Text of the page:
posted by fermezporte at 4:31 PM on January 13, 2008


DeVry is a proprietary (for-profit) school. It does not have a good reputation with employers. Finish your degree at a state college or university. Go meet with an advisor and bring copies of your transcripts and see if you can figure out what major would be the shortest route for you to get a degree. Most schools will require you to complete at least 30 units at the institution before they will give you their degree. You don't need a degree to work in graphic design--you just need a good portfolio.

Just get a degree, it will be worth it. You might also look at an alternative teaching certificate program once you finish your degree. Alternative certificate programs are usually accelerated routes to getting a teaching credential for non-education majors. Teaching isn't the road to wealth (!), but it is a fairly decent paycheck (depending on where you are) and it gives you blocks of time off.

Stay away from any of those fly by night/online programs. They are happy to take your money but it isn't money well spent for you. If the school isn't accredited, your degree will be worthless and the credits will not be transferrable. Many state schools and universities are offering more and more distance learning/online options, but it is at a school with a good reputation with a degree that will be worth something at an affordable cost.

Good luck!
posted by 45moore45 at 4:34 PM on January 13, 2008 [3 favorites]


You really need to say what you think a "decent job" is.
posted by grouse at 4:35 PM on January 13, 2008


Also, you might want to start your search for online programs at state universities where you may count as a state resident.
posted by grouse at 4:37 PM on January 13, 2008


I'm sick of being in school - particularly for degrees that won't neccesarily result in a real job.

It's a common misconception that you get a degree to get a ticket to a job in your chosen field. The majority of people don't end up working in the field they went to school for. Rather, a degree proves to your prospective employer that you can put up with all manner of BS and stick to it long enough to accomplish something big. You'll help yourself much more in the long term if you finish up (one of) the degree(s) you've started.

To answer your question, web and graphic design jobs tend to care more about your portfolio than your qualifications. So if you think you can put together some kickass stuff while going to DeVry, then it'll help. But putting together some kickass stuff on the side will finishing up a 4 year degree will help even more.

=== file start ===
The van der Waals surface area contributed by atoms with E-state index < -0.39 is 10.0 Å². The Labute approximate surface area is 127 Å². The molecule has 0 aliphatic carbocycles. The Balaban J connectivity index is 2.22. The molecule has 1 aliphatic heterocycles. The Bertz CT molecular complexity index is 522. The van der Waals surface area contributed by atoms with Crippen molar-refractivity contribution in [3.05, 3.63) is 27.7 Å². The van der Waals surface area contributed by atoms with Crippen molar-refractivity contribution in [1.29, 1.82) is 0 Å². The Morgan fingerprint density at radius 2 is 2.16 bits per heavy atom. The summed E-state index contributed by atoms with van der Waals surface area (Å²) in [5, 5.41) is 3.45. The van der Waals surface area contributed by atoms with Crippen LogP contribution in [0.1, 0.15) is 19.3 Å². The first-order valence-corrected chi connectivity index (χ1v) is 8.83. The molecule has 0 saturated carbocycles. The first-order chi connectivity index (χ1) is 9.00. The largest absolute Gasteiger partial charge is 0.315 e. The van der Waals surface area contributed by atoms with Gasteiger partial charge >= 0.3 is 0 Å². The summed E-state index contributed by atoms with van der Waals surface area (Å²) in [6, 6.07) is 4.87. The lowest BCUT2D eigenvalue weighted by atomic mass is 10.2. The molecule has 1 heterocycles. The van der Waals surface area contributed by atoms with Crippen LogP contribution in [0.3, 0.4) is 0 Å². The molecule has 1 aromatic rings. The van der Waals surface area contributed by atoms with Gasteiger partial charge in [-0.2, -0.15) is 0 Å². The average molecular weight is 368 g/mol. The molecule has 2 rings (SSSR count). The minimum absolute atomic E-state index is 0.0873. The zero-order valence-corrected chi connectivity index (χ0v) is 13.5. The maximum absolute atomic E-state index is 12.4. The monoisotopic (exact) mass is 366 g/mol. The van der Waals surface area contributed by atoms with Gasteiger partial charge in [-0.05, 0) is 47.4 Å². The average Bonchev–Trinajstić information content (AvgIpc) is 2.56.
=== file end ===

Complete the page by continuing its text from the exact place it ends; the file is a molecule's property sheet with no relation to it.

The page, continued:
posted by TungstenChef at 4:52 PM on January 13, 2008


"What would be a good idea, given that I need something that is 1)relatively fast-paced, 2) available exclusively online, and 3)has a good chance in helping me get a decent job."

If you learn fast and well on your own, I'd say skip DeVry completely. With web/graphic design, getting a job is completely dependent on your portfolio and skills. So what you should do is pick up a copy of Photoshop and/or Illustrator and a How To book (software and book don't have to be latest versions) and just start learning and doing. Read tutorials and how-to's from graphic design websites and forums. Practice and expand your skills.

At the same time, set up a blog and apply what you're learning to design a good looking website. Do logos, websites, and collateral for imaginary companies and products. Do fake redesigns of big, well-known websites. Blog about what you're learning, what you like, etc. Do illustrations, diagrams, cartoons -- whatever it is you're best at and you want to be doing for the eventual job. A bonus would be if you start doing good work, approach friends, relatives, and former co-workers or employers and ask them if you can set up/design their website or blog for a reasonable rate.

The idea is to build up a portfolio of work that a potential employer can review. And if you blog about current topics in web/graphic design, that shows you are interested in what's going on and you're keeping up with trends. Your portfolio and blog will be your greatest asset towards getting a job, not what class you took online. Regarding the bonus tip, if you can demonstrate that you're already a working freelance graphic designer, well that makes it even easier for a firm to hire you.
posted by junesix at 4:56 PM on January 13, 2008 [3 favorites]


The Creative Circus in Atlanta says it's the place that makes weird kids employable. If you want to be a graphic designer, you might look into it. I know some people who go or went there, and it's a pretty cool place.
posted by Medieval Maven at 5:09 PM on January 13, 2008 [1 favorite]


I've worked in the graphic design field off and on for a while now. I never had any formal training, I just built up a portfolio from spec work and freelance jobs. Going to school for graphic design really isn't much better than going to school for film, or any other art for that matter. Unless you graduate from a school like Pratt no one is going to care. I'd spend whatever money you were putting away for school and buy a Mac and some software. There are plenty of free tutorials that can teach you all the popular styles going around these days. Build up a portfolio and just go for it. Any design shop worth their salt is going to judge you based on your work not your pedigree. Good luck.